I was considering something similar to what Suzie proposed-- I also thought that it might be interesting to consider engineering a pathway for the degradation of plastic to design a strain of microbe that is intended for use in a compost for plastics. While looking at some articles and information about bioplastics, I found the following article (http://www.guardian.co.uk/environment/2008/apr/26/waste.pollution) about the dangers of polylactic acid (Pla), a supposedly ecologically-friendly bioplastic that may cause more environmental stress than more traditional non-bioplastics. Pla products are often recycled with other plastics, but this results in the contamination of recycled plastics, or they are tossed into landfills, where a substantial amount of methane is released as they degrade without oxygen. Would it be possible to design an anaerobic bacteria that efficiently degrades Pla without leftover residues (and perhaps link it to another project that reduces methane output/ uses methane as a substrate for another metabolic process? This article, which discusses methane recycling in wetlands through symbiotic relationships, seemed relevant: http://www.nature.com/nature/journal/v436/n7054/full/nature03802.html.) -Ariana
Joseph: I like this idea as well, but I think we could also bypass the problem of material waste completely if we could find organic alternatives to normally non-biodegradable materials. We've all seen the silverware made out of starch. We have bioplastics which are much more environmentally friendly and easier to decompose. What is to stop us from finding ways to make the materials inherently more environmentally conscious?
Along the lines of Suzie's and Ariana's proposals, I know that a big problem in industries is how to get rid of side products from chemical reactions used to crack oil or create other biochemicals. For example, how to reduce sulfur emissions in processing plants without using scrubbers - if we could think about creating a biological scrubber system that works with sulfur and is efficient I think that would be profound. This shouldn't be too hard since bacteria often already process hydrogen sulfide (Anusuya)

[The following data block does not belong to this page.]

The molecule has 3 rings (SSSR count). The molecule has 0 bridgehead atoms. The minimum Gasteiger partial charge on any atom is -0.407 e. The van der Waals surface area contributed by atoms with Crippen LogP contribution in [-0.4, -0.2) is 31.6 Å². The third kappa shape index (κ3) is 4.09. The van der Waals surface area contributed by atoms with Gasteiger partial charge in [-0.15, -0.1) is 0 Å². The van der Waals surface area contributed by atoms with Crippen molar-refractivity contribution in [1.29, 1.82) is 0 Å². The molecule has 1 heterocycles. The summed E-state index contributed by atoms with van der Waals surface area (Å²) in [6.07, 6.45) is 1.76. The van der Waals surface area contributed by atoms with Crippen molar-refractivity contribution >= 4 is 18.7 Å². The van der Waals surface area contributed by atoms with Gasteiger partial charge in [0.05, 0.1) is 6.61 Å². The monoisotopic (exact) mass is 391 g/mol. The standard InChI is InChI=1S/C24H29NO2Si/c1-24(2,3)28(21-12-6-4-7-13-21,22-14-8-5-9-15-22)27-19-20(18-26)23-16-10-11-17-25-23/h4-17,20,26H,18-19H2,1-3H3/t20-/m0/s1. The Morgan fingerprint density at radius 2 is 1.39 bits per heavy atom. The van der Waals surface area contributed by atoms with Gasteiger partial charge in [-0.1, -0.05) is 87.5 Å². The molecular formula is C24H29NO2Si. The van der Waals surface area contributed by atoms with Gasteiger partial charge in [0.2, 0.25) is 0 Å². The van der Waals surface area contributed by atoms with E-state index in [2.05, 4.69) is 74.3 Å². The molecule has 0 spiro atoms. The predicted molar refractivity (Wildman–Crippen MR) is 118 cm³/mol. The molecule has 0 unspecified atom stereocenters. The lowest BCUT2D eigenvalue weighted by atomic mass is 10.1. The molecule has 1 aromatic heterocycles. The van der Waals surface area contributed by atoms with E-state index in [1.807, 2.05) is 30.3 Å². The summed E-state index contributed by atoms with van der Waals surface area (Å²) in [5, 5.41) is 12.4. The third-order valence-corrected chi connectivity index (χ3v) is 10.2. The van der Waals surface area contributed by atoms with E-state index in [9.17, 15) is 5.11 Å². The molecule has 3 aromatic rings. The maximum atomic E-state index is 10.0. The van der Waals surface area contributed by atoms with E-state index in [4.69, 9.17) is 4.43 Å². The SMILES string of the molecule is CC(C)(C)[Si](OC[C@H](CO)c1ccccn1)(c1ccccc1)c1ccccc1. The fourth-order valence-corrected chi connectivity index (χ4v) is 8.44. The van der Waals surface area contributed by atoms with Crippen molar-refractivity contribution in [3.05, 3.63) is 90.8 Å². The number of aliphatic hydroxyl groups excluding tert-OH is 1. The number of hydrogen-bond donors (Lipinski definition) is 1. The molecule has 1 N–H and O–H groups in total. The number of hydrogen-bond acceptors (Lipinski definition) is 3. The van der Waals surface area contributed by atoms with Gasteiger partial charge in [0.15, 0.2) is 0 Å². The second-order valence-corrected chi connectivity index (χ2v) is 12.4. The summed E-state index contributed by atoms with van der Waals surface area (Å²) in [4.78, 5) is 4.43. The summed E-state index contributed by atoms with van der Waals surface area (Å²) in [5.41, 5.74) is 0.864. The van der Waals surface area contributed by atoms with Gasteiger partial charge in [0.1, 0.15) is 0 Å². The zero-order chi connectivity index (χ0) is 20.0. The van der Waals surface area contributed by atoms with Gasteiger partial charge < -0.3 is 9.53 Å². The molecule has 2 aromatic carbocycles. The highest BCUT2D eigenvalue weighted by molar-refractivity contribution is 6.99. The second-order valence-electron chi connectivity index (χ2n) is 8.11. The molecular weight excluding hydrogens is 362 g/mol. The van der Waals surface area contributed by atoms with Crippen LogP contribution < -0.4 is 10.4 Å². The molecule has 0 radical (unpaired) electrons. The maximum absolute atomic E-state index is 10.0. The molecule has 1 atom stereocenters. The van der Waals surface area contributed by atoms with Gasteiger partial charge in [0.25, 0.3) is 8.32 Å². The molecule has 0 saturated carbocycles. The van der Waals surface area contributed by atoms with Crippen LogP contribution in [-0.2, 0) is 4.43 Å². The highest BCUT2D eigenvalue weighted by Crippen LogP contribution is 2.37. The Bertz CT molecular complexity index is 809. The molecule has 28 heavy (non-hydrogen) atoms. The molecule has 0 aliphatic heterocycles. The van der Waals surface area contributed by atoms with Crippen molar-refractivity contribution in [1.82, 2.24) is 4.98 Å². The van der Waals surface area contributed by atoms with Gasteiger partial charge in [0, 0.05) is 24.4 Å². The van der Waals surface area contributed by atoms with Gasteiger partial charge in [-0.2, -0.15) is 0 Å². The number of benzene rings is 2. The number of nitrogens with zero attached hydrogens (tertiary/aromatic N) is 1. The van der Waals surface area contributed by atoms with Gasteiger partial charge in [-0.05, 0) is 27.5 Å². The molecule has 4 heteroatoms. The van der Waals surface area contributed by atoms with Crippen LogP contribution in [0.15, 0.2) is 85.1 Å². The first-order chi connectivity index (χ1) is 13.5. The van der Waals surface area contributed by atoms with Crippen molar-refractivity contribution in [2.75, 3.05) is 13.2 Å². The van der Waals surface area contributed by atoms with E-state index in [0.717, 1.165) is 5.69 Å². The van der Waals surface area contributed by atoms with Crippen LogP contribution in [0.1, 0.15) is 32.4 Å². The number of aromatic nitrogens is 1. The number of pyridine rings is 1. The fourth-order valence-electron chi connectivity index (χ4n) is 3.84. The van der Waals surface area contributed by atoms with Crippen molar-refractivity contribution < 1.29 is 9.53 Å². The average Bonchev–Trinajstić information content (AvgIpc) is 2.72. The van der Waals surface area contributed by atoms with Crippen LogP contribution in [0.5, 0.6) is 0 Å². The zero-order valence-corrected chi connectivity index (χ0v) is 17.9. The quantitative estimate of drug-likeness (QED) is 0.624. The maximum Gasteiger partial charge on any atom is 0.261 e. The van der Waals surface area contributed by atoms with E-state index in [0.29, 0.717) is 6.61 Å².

Plaque-Digesting RBC or Lymphocyte
Designing a synthetic red blood cell or some sort of lymphocyte to digest arterial wall plaque by inserting collagenase genes that are activated in the presence of plaque or to release a limited amount of anticoagulant or antiplatelet substances in the presence of an embolism? Just a thought... -Ariana
UC Berkeley did a similar project Bactoblood of creating an RBC out of E. coli to carry out specific functions, however plaque-digesting wasn't part of their project. Correct me if I'm wrong but I assume the plaque-digestion would help individuals with high cholesterol? Maybe we can expand the project and target diabetes, etc.?
To expand the question, what other problems exist in the blood that can be easily solved by a modified blood cell? On issue with RBC is that they lack DNA and some other typical functions. Also, if you go the plaque route, what is the human's natural mechanism of removal? Could this be implemented into a modified RBC? - Chris
That sounds really really neat- and would have a really helpful effect in general. I know health-wise we could find quite a bit of support. If we could engineer them to target plaque, we could also look into other things as well, such as toxins in the blood. Or like you said, if we targeted glucose or insulin perhaps we would have a new treatment for diabetes. What about tumor cells? I'm not sure about the details, but let's say a certain enzyme is released in areas of rapidly dividing cells, we could target the blood cell to dissolve the cells releasing the enzyme... I would have to do more research.
Recombinant B cells with a Wider Vision